Google's Gmail application has enabled offline access since January, connecting with Google Gears to let users access their e-mail messages and contacts through a Web browser without a Web connection.
However, users haven't been able to include attachments, such as PDFs, word processing or spreadsheet files in messages composed while offline.
That changed today, as Google has enabled attachments to work the same way whether users are online or offline. While offline, users can add attachments and send their messages, which will wait in the outbox. When a user connects to the Web, Gmail will send the queued message.
"If you have Offline Gmail enabled, you'll notice that all your mail now goes through the outbox, regardless of whether you're online or offline. This allows Gmail to capture all attachments, even if you suddenly get disconnected from network. If you're online, your mail will quickly be sent along to its destination."
However, when you're offline you still won't be able to include in-line images, warned Palay.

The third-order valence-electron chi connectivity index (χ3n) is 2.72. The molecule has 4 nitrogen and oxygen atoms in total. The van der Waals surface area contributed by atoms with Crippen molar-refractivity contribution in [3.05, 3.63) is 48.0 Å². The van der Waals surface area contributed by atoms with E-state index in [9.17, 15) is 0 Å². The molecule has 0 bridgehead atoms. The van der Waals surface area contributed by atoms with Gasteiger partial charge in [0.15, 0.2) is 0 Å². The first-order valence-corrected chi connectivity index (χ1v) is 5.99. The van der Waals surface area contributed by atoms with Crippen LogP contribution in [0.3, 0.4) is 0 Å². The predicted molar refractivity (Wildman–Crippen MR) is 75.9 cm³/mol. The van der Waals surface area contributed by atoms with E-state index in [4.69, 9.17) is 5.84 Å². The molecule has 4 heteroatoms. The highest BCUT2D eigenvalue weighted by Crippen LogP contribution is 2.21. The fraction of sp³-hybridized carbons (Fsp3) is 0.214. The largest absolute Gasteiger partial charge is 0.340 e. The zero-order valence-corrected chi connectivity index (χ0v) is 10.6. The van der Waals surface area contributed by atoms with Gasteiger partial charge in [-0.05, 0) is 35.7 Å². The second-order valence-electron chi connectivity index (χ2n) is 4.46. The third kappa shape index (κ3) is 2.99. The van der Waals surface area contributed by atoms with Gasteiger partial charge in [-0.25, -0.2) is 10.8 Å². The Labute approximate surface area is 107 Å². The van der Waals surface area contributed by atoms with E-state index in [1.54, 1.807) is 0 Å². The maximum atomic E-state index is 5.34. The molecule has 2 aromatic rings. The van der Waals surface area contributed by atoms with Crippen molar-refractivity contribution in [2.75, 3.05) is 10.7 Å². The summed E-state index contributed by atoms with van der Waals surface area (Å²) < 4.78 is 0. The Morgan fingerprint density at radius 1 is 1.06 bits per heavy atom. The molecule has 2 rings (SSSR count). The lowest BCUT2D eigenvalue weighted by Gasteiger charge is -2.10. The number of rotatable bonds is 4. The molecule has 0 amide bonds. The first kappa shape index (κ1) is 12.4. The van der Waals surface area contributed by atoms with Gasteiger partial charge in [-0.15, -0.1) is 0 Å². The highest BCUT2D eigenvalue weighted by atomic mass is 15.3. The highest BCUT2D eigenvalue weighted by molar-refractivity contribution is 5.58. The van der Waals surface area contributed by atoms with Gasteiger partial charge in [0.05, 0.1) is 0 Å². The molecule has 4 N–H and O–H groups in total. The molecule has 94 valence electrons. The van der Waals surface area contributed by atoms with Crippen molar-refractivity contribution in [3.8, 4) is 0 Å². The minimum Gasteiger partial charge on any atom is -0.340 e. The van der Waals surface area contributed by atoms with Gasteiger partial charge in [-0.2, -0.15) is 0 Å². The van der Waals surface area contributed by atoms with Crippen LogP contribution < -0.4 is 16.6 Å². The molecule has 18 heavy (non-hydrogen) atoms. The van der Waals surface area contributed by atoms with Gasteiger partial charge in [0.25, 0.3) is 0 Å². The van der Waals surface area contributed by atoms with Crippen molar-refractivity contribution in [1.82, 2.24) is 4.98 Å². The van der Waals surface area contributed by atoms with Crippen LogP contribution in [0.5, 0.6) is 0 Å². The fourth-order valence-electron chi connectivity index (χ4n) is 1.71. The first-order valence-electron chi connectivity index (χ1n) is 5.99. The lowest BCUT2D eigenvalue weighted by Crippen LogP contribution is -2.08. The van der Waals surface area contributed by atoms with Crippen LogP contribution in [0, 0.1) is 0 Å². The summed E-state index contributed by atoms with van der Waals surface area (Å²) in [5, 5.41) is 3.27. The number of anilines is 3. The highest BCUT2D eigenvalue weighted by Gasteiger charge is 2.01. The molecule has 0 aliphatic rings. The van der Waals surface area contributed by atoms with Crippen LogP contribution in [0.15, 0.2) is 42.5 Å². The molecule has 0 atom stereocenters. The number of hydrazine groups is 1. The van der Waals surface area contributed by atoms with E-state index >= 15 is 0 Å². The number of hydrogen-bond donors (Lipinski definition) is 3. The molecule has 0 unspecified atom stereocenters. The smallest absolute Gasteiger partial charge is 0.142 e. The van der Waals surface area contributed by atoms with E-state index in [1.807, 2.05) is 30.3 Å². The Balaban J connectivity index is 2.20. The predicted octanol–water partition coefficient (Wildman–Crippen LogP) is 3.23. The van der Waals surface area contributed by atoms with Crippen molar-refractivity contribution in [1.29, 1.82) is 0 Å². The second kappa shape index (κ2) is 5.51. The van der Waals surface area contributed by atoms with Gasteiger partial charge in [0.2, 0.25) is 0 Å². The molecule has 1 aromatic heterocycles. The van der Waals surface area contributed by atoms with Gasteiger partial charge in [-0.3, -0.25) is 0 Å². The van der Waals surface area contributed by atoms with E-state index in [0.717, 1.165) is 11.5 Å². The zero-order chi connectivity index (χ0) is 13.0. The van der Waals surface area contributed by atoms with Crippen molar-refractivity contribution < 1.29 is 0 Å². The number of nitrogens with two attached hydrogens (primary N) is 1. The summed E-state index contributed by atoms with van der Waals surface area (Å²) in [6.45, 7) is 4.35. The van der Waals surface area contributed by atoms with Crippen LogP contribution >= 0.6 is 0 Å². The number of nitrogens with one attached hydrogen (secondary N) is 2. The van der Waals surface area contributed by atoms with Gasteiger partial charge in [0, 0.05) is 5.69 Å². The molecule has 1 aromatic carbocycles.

Still, this move should please knowledge workers trying to get work done on airplanes or other places where Internet access is not available, or even in the case of outages.
Lawyers, business managers and many others need to exchange PDFs and other documents with colleagues. Allowing them to add attachments while offline provides a level of efficiency previously absent in Gmail.
This should also be a boon to Google Apps. Gmail is the foundation of Google Apps, which Google is trying to prove is a viable alternative to enterprise-tested e-mail platforms such as Microsoft Outlook and IBM Lotus Notes.
For those who aren't using Gmail offline and wish to do so, click on the Gmail Labs tab, and select "Enable" next to Offline Gmail. Scroll to the bottom of the Labs page and click "Save changes."
After the browser reloads, users will see a new "Offline" link in the upper right-hand corner of the Gmail page, next to their user name. Users must click this link and download Gears if they haven't already installed it.
Feeling playful for the Thanksgiving holiday, Google also invited Gmail users to test their ability to send attachments while offline. Palay asked users to take pictures of themselves using Gmail in places where they're disconnected from the Web -- airplanes, submarines or other unusual locales -- and send them to firstname.lastname@example.org.
Google will post the most interesting ones. Guess they're running out of ways to fill their 20 percent time and need our help.